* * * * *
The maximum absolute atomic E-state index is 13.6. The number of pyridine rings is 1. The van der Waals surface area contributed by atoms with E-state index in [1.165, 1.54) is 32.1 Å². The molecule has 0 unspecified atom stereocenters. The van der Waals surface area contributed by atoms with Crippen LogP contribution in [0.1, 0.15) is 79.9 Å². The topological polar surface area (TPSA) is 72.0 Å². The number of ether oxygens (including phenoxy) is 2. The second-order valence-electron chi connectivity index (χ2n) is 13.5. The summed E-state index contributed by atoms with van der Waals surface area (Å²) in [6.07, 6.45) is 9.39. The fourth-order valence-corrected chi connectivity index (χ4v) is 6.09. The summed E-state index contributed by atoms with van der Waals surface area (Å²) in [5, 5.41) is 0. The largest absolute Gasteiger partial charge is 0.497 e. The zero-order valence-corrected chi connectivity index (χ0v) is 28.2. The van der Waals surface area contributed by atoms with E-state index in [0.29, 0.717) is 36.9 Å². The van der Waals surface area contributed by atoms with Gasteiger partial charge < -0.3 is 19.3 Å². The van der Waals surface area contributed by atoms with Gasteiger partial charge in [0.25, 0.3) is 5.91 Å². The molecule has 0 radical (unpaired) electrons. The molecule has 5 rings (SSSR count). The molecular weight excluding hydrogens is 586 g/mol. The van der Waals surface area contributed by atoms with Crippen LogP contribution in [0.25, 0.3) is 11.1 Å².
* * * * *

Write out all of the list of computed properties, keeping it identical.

The maximum absolute atomic E-state index is 13.6. The number of pyridine rings is 1. The van der Waals surface area contributed by atoms with E-state index in [1.165, 1.54) is 32.1 Å². The molecule has 0 unspecified atom stereocenters. The van der Waals surface area contributed by atoms with Crippen LogP contribution in [0.1, 0.15) is 79.9 Å². The topological polar surface area (TPSA) is 72.0 Å². The number of ether oxygens (including phenoxy) is 2. The second-order valence-electron chi connectivity index (χ2n) is 13.5. The summed E-state index contributed by atoms with van der Waals surface area (Å²) in [6.07, 6.45) is 9.39. The fourth-order valence-corrected chi connectivity index (χ4v) is 6.09. The summed E-state index contributed by atoms with van der Waals surface area (Å²) in [5, 5.41) is 0. The largest absolute Gasteiger partial charge is 0.497 e. The zero-order valence-corrected chi connectivity index (χ0v) is 28.2. The van der Waals surface area contributed by atoms with E-state index in [0.29, 0.717) is 36.9 Å². The van der Waals surface area contributed by atoms with Gasteiger partial charge < -0.3 is 19.3 Å². The van der Waals surface area contributed by atoms with Gasteiger partial charge in [0.25, 0.3) is 5.91 Å². The molecule has 0 radical (unpaired) electrons. The molecule has 5 rings (SSSR count). The molecular weight excluding hydrogens is 586 g/mol. The van der Waals surface area contributed by atoms with Crippen LogP contribution in [0.25, 0.3) is 11.1 Å².